The potential ban on plastic bags is good in its intention to address the negative environmental impact they impose, as demonstrated in plastic strewn bodies of water, the abundance of them thoughtlessly tossed on streets and blown in the winds to contribute to “litterfests” at numerous sites.
However, a less heavy-handed solution should be pursued, first. That is, educating the public via TV news, radio, social media and snail mail correspondence about the detriments and what to do to significantly reduce the harmful consequences of improper disposal.
How many veteran recyclers knew the bags shouldn’t be put in recyling totes until recent news coverage? (My hand is raised.)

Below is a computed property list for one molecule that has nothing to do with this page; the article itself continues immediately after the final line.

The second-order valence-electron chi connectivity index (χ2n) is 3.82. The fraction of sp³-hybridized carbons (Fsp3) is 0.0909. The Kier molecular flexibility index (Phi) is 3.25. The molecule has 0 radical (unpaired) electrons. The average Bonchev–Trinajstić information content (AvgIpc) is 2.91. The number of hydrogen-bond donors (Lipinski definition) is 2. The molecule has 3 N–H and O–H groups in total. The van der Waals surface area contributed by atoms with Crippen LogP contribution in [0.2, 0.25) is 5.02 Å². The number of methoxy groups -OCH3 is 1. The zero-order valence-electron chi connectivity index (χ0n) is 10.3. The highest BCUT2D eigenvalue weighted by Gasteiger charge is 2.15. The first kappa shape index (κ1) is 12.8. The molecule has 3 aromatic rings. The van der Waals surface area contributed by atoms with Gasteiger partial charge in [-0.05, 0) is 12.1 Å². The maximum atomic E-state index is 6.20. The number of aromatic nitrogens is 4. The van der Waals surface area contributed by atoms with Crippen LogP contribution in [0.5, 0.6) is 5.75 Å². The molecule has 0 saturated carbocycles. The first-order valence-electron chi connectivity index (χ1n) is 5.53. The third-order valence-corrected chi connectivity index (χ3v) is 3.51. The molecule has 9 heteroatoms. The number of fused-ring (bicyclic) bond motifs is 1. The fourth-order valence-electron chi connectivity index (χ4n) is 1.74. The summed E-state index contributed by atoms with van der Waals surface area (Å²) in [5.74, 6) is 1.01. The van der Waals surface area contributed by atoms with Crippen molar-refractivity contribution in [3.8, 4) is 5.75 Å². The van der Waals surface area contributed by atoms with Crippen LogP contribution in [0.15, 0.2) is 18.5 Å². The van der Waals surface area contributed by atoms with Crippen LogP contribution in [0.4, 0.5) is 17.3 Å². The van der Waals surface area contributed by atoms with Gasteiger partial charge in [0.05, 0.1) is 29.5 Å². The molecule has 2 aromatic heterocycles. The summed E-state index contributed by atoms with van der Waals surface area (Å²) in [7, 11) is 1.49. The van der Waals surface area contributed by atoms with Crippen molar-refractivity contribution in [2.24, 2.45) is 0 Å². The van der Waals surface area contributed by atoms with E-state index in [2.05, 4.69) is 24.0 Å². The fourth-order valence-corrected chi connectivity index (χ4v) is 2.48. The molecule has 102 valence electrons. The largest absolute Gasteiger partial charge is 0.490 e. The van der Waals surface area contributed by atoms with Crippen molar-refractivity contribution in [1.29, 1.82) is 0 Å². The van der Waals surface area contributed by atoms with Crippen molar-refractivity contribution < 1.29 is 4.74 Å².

Legislators and government leadership, most likely car owners, are probably unaware of the hardship a stoppage would impose on those who don’t drive. (Buffalo, with its high poverty ranking, has large numbers.)
To be confined to unhandy, rippable paper bags and/or personal tote bags would be a major inconvenience for numerous non-drivers who may carry groceries, etc., on buses and trains. It could restrict spontaneous shopping. Who wants to carry totes, just in case?
If the ban is enacted, I suggest handles, especially on large paper grocery bags, should become the standard.